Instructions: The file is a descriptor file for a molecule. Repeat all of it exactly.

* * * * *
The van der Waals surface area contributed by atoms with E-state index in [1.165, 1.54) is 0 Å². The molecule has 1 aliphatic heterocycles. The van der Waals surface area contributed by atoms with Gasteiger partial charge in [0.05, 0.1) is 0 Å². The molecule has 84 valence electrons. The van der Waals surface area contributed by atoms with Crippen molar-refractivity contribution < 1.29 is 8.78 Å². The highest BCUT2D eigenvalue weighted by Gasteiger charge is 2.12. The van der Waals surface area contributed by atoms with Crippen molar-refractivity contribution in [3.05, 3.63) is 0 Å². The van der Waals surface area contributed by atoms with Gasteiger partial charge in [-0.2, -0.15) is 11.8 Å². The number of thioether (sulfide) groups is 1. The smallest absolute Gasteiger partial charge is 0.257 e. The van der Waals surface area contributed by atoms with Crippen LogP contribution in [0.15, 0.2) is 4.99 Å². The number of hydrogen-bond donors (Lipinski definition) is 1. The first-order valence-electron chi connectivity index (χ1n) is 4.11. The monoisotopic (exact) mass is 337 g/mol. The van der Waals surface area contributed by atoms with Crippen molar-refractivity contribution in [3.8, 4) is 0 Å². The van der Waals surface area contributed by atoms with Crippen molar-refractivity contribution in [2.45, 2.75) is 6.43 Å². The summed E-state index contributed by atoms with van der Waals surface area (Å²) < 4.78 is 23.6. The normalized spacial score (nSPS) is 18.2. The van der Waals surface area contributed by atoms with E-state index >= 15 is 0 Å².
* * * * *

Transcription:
The van der Waals surface area contributed by atoms with E-state index in [1.165, 1.54) is 0 Å². The molecule has 1 aliphatic heterocycles. The van der Waals surface area contributed by atoms with Gasteiger partial charge in [0.05, 0.1) is 0 Å². The molecule has 84 valence electrons. The van der Waals surface area contributed by atoms with Crippen molar-refractivity contribution < 1.29 is 8.78 Å². The highest BCUT2D eigenvalue weighted by Gasteiger charge is 2.12. The van der Waals surface area contributed by atoms with Crippen molar-refractivity contribution in [3.05, 3.63) is 0 Å². The van der Waals surface area contributed by atoms with Gasteiger partial charge in [-0.2, -0.15) is 11.8 Å². The number of thioether (sulfide) groups is 1. The smallest absolute Gasteiger partial charge is 0.257 e. The van der Waals surface area contributed by atoms with Crippen LogP contribution in [0.15, 0.2) is 4.99 Å². The number of hydrogen-bond donors (Lipinski definition) is 1. The first-order valence-electron chi connectivity index (χ1n) is 4.11. The monoisotopic (exact) mass is 337 g/mol. The van der Waals surface area contributed by atoms with Crippen molar-refractivity contribution in [3.8, 4) is 0 Å². The van der Waals surface area contributed by atoms with Crippen molar-refractivity contribution in [2.45, 2.75) is 6.43 Å². The summed E-state index contributed by atoms with van der Waals surface area (Å²) < 4.78 is 23.6. The normalized spacial score (nSPS) is 18.2. The van der Waals surface area contributed by atoms with E-state index >= 15 is 0 Å².